Others will tout the no BS warranty that Dillon offers... and in my experience they are true to their word... no BS.

    Some of the more adventurous folks around here decided to spit out the blue Kool-Aid and try the previously lees traveled path of the Hornady LNL.

    Which is better... ask a Ford or Chevy truck owner... the answer will be just as elusive.

    I will simply give you my opinion as it relates to me. I own and use two Dillons, (550B and SDB) and two Hornady LNL's.

    As mentioned above, the Dillon warranty is just plain great... but then again so is the Hornady warranty. On the very few occasions I've had to call Hornady they have responded in the same timely manner as Dillon and charged me the same price for parts that for one reason or another needed to be replaced... zero. I imagine they are very cognizant of Dillon's reputation and are working at earning that type of brand loyalty.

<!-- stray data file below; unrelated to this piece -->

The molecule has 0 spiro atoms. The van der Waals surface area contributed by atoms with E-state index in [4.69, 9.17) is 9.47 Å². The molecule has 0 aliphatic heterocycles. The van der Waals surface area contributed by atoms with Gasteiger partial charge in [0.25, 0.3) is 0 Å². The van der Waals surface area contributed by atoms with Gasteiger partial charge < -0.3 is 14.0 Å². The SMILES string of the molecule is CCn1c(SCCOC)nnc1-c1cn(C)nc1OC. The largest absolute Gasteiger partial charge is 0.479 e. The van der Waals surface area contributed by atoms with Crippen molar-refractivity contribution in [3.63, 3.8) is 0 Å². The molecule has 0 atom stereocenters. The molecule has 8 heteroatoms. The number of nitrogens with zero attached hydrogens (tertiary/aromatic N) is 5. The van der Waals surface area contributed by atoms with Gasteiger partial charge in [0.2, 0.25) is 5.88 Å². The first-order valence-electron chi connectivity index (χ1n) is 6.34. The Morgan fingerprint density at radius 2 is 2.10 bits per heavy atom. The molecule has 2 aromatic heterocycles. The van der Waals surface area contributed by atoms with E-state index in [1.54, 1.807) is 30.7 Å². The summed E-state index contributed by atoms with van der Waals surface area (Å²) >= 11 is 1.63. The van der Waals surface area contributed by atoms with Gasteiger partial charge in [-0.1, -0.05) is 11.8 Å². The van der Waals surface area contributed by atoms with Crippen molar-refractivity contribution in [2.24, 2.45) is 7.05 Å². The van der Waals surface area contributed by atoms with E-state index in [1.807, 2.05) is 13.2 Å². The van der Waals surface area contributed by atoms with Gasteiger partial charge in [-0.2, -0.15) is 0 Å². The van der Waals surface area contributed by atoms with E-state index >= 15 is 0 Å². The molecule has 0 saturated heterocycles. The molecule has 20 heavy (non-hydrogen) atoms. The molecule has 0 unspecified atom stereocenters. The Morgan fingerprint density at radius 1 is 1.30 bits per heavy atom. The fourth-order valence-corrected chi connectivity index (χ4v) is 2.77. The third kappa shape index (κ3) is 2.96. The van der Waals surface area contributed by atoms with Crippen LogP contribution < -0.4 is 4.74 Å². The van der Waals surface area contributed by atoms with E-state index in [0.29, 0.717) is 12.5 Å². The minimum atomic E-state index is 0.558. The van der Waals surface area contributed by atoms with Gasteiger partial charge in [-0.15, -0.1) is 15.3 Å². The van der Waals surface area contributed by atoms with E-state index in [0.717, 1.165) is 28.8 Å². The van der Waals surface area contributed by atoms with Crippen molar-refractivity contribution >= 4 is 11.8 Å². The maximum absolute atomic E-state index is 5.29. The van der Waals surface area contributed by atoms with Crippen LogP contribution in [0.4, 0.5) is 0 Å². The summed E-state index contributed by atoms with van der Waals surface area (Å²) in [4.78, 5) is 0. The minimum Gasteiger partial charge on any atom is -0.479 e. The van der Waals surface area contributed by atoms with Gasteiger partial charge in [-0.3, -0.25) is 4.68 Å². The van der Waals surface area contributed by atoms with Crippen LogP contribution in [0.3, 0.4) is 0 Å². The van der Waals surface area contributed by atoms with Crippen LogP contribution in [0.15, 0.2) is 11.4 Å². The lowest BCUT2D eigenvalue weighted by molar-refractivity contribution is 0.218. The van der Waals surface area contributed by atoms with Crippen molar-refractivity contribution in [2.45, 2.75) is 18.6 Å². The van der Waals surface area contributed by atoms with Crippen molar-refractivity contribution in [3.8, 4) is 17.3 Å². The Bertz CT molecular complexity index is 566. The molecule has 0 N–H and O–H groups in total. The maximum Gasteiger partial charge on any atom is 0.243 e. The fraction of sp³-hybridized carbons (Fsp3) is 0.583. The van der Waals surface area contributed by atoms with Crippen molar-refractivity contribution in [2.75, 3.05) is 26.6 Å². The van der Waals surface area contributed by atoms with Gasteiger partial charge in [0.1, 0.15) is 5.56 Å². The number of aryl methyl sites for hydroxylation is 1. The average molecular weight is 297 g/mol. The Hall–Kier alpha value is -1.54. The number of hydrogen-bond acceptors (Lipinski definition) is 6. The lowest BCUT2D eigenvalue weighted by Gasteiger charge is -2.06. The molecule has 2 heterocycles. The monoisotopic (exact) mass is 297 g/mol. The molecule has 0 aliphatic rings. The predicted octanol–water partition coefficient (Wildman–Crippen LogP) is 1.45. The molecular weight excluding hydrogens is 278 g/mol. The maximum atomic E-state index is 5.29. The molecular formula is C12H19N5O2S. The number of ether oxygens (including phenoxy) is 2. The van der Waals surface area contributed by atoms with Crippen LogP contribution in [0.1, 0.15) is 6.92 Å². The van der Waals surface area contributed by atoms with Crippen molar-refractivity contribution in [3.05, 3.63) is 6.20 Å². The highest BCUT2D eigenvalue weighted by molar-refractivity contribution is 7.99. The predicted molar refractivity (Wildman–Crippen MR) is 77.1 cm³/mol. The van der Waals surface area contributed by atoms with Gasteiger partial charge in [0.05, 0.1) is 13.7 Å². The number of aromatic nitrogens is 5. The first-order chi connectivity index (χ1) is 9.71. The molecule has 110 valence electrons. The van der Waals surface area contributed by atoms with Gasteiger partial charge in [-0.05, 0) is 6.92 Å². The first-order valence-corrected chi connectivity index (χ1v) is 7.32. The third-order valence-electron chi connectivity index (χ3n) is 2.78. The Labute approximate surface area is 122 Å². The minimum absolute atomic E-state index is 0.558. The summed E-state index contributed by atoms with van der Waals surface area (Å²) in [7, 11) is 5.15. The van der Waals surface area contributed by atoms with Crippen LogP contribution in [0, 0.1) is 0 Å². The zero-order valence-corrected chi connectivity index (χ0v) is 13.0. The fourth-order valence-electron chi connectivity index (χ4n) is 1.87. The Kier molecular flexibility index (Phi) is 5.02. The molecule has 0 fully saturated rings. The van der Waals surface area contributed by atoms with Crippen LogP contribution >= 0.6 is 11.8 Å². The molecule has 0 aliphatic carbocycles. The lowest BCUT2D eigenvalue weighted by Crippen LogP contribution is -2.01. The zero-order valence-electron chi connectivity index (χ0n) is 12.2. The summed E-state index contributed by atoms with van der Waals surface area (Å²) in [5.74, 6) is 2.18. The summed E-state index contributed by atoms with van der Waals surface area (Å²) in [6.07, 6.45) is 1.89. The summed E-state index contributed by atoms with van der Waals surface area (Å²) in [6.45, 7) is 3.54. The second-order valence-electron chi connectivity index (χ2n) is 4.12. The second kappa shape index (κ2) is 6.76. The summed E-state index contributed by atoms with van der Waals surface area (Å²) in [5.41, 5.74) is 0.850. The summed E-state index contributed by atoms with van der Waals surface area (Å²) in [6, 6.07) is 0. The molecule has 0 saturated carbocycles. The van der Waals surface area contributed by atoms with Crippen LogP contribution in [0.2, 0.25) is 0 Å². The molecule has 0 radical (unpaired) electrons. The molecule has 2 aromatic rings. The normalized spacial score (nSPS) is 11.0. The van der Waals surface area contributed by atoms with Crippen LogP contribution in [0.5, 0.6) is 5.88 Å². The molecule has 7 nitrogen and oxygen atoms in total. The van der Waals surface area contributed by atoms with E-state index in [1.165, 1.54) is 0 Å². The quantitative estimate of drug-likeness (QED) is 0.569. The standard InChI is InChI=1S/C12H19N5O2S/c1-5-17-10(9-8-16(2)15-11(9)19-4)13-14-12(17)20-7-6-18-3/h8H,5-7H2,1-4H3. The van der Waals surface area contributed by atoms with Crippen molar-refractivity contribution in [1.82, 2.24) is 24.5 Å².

While both manufacturers produce top of the line machines and do virtually the same thing there are minor differences in their designs and these differences appeal to people in different ways.

    Our very own Little Stevie (C4W) feels that the 550B is the simpler of the two machines... I feel just the opposite. Does that make either one of us more right than the other... of course not, it's just a difference of opinion. (Of course educated and scholarly men readily concede that my opinion carries more weight. :supergrin:)

    You certainly can't go wrong with either the LNL or a Dillon... you'll be more than happy with either. Since your friend is a Dillon dealer you'll surely be able to play with one of their products... try to find someone with a LNL, work with it for a while and make an educated decision.